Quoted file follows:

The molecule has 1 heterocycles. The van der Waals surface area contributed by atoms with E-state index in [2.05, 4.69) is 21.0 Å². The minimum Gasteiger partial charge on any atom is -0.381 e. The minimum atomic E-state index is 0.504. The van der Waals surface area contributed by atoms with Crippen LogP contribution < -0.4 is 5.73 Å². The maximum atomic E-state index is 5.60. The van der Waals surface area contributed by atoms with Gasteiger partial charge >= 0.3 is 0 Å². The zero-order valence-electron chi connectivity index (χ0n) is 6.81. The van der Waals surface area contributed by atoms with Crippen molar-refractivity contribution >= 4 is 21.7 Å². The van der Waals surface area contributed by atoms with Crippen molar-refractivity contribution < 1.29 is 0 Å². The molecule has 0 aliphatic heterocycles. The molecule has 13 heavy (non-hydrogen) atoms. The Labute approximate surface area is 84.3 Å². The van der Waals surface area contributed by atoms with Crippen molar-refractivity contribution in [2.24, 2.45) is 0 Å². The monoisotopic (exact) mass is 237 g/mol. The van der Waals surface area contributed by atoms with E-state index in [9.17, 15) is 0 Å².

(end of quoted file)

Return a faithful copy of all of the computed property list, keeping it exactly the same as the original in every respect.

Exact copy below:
The molecule has 1 heterocycles. The van der Waals surface area contributed by atoms with E-state index in [2.05, 4.69) is 21.0 Å². The minimum Gasteiger partial charge on any atom is -0.381 e. The minimum atomic E-state index is 0.504. The van der Waals surface area contributed by atoms with Crippen LogP contribution < -0.4 is 5.73 Å². The maximum atomic E-state index is 5.60. The van der Waals surface area contributed by atoms with Gasteiger partial charge >= 0.3 is 0 Å². The zero-order valence-electron chi connectivity index (χ0n) is 6.81. The van der Waals surface area contributed by atoms with Crippen molar-refractivity contribution >= 4 is 21.7 Å². The van der Waals surface area contributed by atoms with Crippen molar-refractivity contribution < 1.29 is 0 Å². The molecule has 0 aliphatic heterocycles. The molecule has 13 heavy (non-hydrogen) atoms. The Labute approximate surface area is 84.3 Å². The van der Waals surface area contributed by atoms with Crippen molar-refractivity contribution in [2.24, 2.45) is 0 Å². The monoisotopic (exact) mass is 237 g/mol. The van der Waals surface area contributed by atoms with E-state index in [9.17, 15) is 0 Å².